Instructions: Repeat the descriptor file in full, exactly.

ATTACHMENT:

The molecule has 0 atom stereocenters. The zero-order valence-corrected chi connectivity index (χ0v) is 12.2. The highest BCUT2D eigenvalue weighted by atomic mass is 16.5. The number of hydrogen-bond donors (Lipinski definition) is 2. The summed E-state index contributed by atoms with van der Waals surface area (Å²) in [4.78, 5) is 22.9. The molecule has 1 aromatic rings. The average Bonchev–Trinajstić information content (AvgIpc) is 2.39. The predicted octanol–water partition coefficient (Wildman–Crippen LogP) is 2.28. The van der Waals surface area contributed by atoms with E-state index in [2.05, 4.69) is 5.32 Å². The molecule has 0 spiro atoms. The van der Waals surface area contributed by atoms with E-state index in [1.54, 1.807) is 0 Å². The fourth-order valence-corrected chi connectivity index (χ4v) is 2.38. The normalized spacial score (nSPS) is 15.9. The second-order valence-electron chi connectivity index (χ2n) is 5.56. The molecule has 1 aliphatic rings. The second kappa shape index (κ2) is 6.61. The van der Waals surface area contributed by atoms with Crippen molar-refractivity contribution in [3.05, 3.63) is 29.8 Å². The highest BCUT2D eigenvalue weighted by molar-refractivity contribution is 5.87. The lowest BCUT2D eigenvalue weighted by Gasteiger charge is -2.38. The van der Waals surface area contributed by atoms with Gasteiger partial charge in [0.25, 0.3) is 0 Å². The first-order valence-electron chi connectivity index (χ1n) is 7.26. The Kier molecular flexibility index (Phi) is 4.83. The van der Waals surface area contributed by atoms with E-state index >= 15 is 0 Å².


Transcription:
The molecule has 0 atom stereocenters. The zero-order valence-corrected chi connectivity index (χ0v) is 12.2. The highest BCUT2D eigenvalue weighted by atomic mass is 16.5. The number of hydrogen-bond donors (Lipinski definition) is 2. The summed E-state index contributed by atoms with van der Waals surface area (Å²) in [4.78, 5) is 22.9. The molecule has 1 aromatic rings. The average Bonchev–Trinajstić information content (AvgIpc) is 2.39. The predicted octanol–water partition coefficient (Wildman–Crippen LogP) is 2.28. The van der Waals surface area contributed by atoms with E-state index in [2.05, 4.69) is 5.32 Å². The molecule has 0 spiro atoms. The van der Waals surface area contributed by atoms with E-state index in [1.54, 1.807) is 0 Å². The fourth-order valence-corrected chi connectivity index (χ4v) is 2.38. The normalized spacial score (nSPS) is 15.9. The second-order valence-electron chi connectivity index (χ2n) is 5.56. The molecule has 1 aliphatic rings. The second kappa shape index (κ2) is 6.61. The van der Waals surface area contributed by atoms with Crippen molar-refractivity contribution in [3.05, 3.63) is 29.8 Å². The highest BCUT2D eigenvalue weighted by molar-refractivity contribution is 5.87. The lowest BCUT2D eigenvalue weighted by Gasteiger charge is -2.38. The van der Waals surface area contributed by atoms with Gasteiger partial charge in [0.25, 0.3) is 0 Å². The first-order valence-electron chi connectivity index (χ1n) is 7.26. The Kier molecular flexibility index (Phi) is 4.83. The van der Waals surface area contributed by atoms with E-state index >= 15 is 0 Å².